High throughput testing environments call for solutions that deliver value beyond standard expectations of testing system performance. Depth-sensing test procedures offer additional insights into material behavior that support predictive failure analyses. New universal Rockwell hardness testing systems delivers depth-sensing capabilities across more than 30 measurement applications. Depth-sensing methods are of particular interest in evaluations of plastics and polymer-based consumer and household goods.
The Rockwell hardness testing system incorporates closed-loop force application and supports test forces between 0.5 kgf and 250 kgf. As a result, quality managers and test lab staff can conduct both Rockwell and Rockwell Superficial tests on a single test machine. The latest technology guarantees a high level of test point repeatability and reproducibility for result output of the highest integrity. The testing system is also capable of performing Brinell tests, where a portable microscope measures the remaining indentation.
A nose-mounted indenter enables access to and visibility of awkward test points, eliminating the need for time consuming and expensive test sample sectioning. Overall, sample preparation is minimal, as a nose-mounted indenter enables access to and visibility of test points that would conventionally pose a challenge or require test sample sectioning. As sectioning adds time and cost, the unique positioning of the indenter in the testing system streamlines the testing process.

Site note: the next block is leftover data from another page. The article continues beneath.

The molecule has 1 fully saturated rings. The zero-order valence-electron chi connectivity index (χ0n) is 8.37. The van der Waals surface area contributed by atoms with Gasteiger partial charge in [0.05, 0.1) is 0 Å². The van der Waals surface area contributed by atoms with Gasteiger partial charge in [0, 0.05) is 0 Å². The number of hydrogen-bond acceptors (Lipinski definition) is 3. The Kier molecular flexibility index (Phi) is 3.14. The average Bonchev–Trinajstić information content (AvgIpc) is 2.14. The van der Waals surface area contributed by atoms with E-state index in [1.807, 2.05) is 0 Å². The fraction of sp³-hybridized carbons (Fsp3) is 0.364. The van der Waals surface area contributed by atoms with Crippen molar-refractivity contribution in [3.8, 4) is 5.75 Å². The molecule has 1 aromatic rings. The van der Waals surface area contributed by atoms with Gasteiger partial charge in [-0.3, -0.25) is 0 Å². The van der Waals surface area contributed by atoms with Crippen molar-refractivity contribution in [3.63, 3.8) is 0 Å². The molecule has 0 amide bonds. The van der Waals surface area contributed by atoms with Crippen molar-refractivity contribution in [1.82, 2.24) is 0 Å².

An intuitive touchscreen allows operators to rapidly set up Rockwell hardness tests and review results. Results may also be retrieved via a serial port for further analysis and statistical reporting.
A color touchscreen user interface simplifies the selection of test methods, test configuration and result output, minimizing the potential for operator error. The user interface also supports selection of the testing mode—from manual tests to user-defined automatic cyclic testing functions. User-defined testing functions provide the opportunity to define the number of tests as well as the interval between tests such that the time required for testing is held to a minimum. The introduction of a modern user interface that minimizes eye strain and enables operators to rapidly and intuitively review test results supports throughput and subsequently enhances ergonomics in the testing environment. The latter is essential, as high volumes of testing often call for completion of repetitive tasks that, over the course of a manufacturing shift, can cause operator fatigue leading to sources of error. As error sources are minimized, accuracy in measurement increases and reliable test results may be achieved.
Measured values determined on the hardness tester can be transferred to testing software via a serial port for logging, data archiving and processing. NDT